DC: Yes, absolutely – Raj is very excited about growing ECS. He loves what he does, and I think that’s been part of the formula for ECS’s success. You really need to live and breathe it daily. There is no doubt that his attitude to business is contagious – it’s important for our line managers to have the same passion that Raj has, to be infused by it, so that the passion passes down to our technicians, to our clients.

As far as his role, Raj will always be the CEO and his focus will be all about growing his legacy and leaving ECS as an example of what a business can become through hard work. He’ll always be part of the fabric of ECS. Raj does a lot of hands-on work that many people don’t see, and he will continue to do so. He’s self-made and he has great vision – that’s still very much the heart and soul of what ECS is about.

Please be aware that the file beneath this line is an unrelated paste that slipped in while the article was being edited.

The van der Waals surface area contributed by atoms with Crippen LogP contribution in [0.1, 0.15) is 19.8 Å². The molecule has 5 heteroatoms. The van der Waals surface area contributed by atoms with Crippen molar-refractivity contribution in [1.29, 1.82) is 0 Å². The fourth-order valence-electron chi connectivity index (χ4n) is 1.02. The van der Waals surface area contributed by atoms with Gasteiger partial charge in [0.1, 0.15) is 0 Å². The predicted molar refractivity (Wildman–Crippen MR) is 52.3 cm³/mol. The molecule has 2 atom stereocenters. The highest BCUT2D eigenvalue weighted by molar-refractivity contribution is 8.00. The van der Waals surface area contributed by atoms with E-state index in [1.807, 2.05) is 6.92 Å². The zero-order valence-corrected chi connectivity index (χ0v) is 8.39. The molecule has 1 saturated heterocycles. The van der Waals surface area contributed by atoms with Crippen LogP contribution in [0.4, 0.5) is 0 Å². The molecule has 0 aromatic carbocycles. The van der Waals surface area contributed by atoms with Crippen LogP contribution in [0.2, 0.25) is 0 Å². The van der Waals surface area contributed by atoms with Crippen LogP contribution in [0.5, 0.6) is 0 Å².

JA: What’s the end game for you – what do you want ECS to become?

DC: I want the market to understand what ECS can deliver for them and I want the business to become the go-to brand for electronic security integration. Will we be the largest integrator? Probably not. But we want to be in the forefront of client’s minds when they are looking at fulfilling their electronic security needs. When they think about electronic security I want them to think: “Let’s give ECS a call”.